Beethoven, Shostakovich: Beethoven Violin Sonata No. 7 in C minor

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COMPOSERS: Beethoven,Shostakovich
LABELS: Warner
ALBUM TITLE: Beethoven / Shostakovich String Sonatas
WORKS: Beethoven Violin Sonata No. 7 in C minor
PERFORMER: Julian Rachlin (violin, viola)
CATALOGUE NO: 2564 61949-2
Such is the force of Julian Rachlin’s personality that you are almost totally mesmerised by the sheer brilliance of his playing throughout these two warmly recorded discs. The imaginative Tziganov arrangement of ten of Shostakovich’s Piano Preludes Op. 34 provides a wonderful platform for him to demonstrate an amazing range of colour and encapsulate a bewildering array of moods with a razor-sharp degree of characterisation.

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Beethoven’s C minor Violin Sonata demands a similar degree of concentration, and Rachlin doesn’t disappoint in the forceful sturm und drang intensity of the outer movements and the poetic reflection of the Adagio. Itamar Golan is equally fine matching Rachlin in every turn of phrase and ensuring that the ensemble is exemplary at all times. Yet despite such qualities, I wondered whether Golan was at times being too deferential to his partner. What this work requires is some of the gladiatorial combative frisson that giants such as Argerich and Kremer bring to the music.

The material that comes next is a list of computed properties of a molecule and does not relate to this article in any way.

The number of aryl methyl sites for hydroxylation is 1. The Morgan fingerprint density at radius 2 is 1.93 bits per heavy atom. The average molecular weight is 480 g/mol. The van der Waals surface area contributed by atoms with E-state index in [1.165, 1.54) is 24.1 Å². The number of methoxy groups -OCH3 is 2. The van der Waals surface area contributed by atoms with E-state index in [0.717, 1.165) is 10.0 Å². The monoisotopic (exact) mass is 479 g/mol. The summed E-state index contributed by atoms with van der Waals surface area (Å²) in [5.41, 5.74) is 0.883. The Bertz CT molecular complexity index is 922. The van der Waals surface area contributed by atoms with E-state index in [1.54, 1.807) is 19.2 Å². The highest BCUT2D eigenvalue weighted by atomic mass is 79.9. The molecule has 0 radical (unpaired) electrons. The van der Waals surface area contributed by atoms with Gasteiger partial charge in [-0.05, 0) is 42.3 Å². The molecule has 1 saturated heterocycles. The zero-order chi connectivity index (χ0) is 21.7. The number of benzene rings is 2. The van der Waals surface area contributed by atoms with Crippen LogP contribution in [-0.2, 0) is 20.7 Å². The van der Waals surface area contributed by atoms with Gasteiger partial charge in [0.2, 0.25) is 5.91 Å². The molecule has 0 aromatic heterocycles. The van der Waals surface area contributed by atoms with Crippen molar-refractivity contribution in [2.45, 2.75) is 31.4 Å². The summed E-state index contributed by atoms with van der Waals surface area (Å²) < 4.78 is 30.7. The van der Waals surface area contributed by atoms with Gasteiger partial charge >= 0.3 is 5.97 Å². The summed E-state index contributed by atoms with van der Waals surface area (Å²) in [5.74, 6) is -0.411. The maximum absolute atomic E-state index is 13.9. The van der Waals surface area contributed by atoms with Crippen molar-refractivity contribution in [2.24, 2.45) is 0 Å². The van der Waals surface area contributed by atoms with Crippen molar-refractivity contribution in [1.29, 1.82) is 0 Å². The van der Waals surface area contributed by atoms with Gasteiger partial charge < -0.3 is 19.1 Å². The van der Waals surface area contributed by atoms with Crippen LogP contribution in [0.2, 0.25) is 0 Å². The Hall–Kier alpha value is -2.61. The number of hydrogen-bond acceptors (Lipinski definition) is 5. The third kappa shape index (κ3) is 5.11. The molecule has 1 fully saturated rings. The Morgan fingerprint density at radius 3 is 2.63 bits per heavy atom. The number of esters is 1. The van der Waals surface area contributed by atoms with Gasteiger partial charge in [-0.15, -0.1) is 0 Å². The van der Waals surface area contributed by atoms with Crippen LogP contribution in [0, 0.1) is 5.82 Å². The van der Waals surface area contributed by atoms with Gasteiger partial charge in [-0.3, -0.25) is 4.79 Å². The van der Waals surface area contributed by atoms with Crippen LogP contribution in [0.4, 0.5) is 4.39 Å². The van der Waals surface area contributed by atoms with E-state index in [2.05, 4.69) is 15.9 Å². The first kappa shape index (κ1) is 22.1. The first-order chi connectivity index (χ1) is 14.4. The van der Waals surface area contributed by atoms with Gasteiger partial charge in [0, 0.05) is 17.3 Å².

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Any lingering doubts about the balance of the Rachlin/Golan partnership in Beethoven evaporate when it comes to Shostakovich’s Viola Sonata. Nearly 41 minutes long, this performance must be one of slowest on disc, but when faced with an interpretation of such strength and insight, such a statistic is meaningless. Once again it’s the sheer concentration with which Rachlin and Golan draw the timeless melodic lines in the concluding Adagio that is both hypnotic and overwhelming. Seldom can the coda have evoked such a reluctant yet resigned farewell to life – tentatively reaching out towards the inevitability of death. Erik Levi